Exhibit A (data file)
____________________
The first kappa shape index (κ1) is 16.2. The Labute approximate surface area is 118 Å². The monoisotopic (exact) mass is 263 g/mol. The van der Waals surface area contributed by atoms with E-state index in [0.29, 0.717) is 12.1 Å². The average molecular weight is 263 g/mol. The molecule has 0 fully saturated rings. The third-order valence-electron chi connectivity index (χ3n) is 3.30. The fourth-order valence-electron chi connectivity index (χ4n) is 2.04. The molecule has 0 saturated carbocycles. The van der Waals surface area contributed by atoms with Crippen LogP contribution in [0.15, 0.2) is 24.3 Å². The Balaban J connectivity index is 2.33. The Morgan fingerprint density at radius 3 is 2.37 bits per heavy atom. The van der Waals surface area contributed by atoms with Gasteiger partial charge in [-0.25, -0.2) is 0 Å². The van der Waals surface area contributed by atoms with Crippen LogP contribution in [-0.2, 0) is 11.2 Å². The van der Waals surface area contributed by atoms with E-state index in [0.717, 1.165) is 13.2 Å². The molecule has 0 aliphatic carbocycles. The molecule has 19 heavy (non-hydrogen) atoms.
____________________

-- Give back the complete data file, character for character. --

The first kappa shape index (κ1) is 16.2. The Labute approximate surface area is 118 Å². The monoisotopic (exact) mass is 263 g/mol. The van der Waals surface area contributed by atoms with E-state index in [0.29, 0.717) is 12.1 Å². The average molecular weight is 263 g/mol. The molecule has 0 fully saturated rings. The third-order valence-electron chi connectivity index (χ3n) is 3.30. The fourth-order valence-electron chi connectivity index (χ4n) is 2.04. The molecule has 0 saturated carbocycles. The van der Waals surface area contributed by atoms with Crippen LogP contribution in [0.15, 0.2) is 24.3 Å². The Balaban J connectivity index is 2.33. The Morgan fingerprint density at radius 3 is 2.37 bits per heavy atom. The van der Waals surface area contributed by atoms with Gasteiger partial charge in [-0.25, -0.2) is 0 Å². The van der Waals surface area contributed by atoms with Crippen LogP contribution in [-0.2, 0) is 11.2 Å². The van der Waals surface area contributed by atoms with E-state index in [0.717, 1.165) is 13.2 Å². The molecule has 0 aliphatic carbocycles. The molecule has 19 heavy (non-hydrogen) atoms.